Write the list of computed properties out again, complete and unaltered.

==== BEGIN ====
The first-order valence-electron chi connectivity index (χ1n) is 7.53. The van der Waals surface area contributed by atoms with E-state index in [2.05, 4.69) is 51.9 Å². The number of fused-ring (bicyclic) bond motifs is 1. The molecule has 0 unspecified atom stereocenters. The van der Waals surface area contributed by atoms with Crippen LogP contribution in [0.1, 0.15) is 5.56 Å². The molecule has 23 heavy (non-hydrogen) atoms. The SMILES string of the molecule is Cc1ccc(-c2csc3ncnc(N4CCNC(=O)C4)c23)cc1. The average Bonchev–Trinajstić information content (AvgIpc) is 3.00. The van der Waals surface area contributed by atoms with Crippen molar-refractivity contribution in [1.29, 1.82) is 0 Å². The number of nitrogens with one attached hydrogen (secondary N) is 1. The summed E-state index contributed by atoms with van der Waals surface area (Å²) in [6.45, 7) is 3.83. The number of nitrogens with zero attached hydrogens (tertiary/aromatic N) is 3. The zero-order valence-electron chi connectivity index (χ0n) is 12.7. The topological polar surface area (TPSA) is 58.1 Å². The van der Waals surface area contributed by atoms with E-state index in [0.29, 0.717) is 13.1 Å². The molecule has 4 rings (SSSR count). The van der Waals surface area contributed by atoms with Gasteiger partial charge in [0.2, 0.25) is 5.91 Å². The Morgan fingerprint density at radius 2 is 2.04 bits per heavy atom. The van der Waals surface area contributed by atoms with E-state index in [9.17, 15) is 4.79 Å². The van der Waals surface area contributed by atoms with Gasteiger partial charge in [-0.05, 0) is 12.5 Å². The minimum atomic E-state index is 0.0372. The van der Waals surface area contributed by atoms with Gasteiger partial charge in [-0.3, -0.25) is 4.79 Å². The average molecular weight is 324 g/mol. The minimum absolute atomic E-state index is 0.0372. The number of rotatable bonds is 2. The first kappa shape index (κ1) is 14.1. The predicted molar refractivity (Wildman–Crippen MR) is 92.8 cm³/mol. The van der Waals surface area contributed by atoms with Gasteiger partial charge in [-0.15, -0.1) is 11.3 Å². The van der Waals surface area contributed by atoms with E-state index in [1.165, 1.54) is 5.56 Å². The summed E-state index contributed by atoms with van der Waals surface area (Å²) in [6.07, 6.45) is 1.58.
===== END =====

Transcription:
The first-order valence-electron chi connectivity index (χ1n) is 7.53. The van der Waals surface area contributed by atoms with E-state index in [2.05, 4.69) is 51.9 Å². The number of fused-ring (bicyclic) bond motifs is 1. The molecule has 0 unspecified atom stereocenters. The van der Waals surface area contributed by atoms with Crippen LogP contribution in [0.1, 0.15) is 5.56 Å². The molecule has 23 heavy (non-hydrogen) atoms. The SMILES string of the molecule is Cc1ccc(-c2csc3ncnc(N4CCNC(=O)C4)c23)cc1. The average Bonchev–Trinajstić information content (AvgIpc) is 3.00. The van der Waals surface area contributed by atoms with Crippen molar-refractivity contribution in [1.29, 1.82) is 0 Å². The number of nitrogens with one attached hydrogen (secondary N) is 1. The summed E-state index contributed by atoms with van der Waals surface area (Å²) in [6.45, 7) is 3.83. The number of nitrogens with zero attached hydrogens (tertiary/aromatic N) is 3. The zero-order valence-electron chi connectivity index (χ0n) is 12.7. The topological polar surface area (TPSA) is 58.1 Å². The van der Waals surface area contributed by atoms with E-state index in [0.29, 0.717) is 13.1 Å². The molecule has 4 rings (SSSR count). The van der Waals surface area contributed by atoms with Gasteiger partial charge in [0.2, 0.25) is 5.91 Å². The Morgan fingerprint density at radius 2 is 2.04 bits per heavy atom. The van der Waals surface area contributed by atoms with E-state index in [9.17, 15) is 4.79 Å². The van der Waals surface area contributed by atoms with Gasteiger partial charge in [-0.05, 0) is 12.5 Å². The minimum atomic E-state index is 0.0372. The van der Waals surface area contributed by atoms with Gasteiger partial charge in [-0.3, -0.25) is 4.79 Å². The average molecular weight is 324 g/mol. The minimum absolute atomic E-state index is 0.0372. The number of rotatable bonds is 2. The first kappa shape index (κ1) is 14.1. The predicted molar refractivity (Wildman–Crippen MR) is 92.8 cm³/mol. The van der Waals surface area contributed by atoms with Gasteiger partial charge in [-0.15, -0.1) is 11.3 Å². The van der Waals surface area contributed by atoms with E-state index in [1.165, 1.54) is 5.56 Å². The summed E-state index contributed by atoms with van der Waals surface area (Å²) in [6.07, 6.45) is 1.58.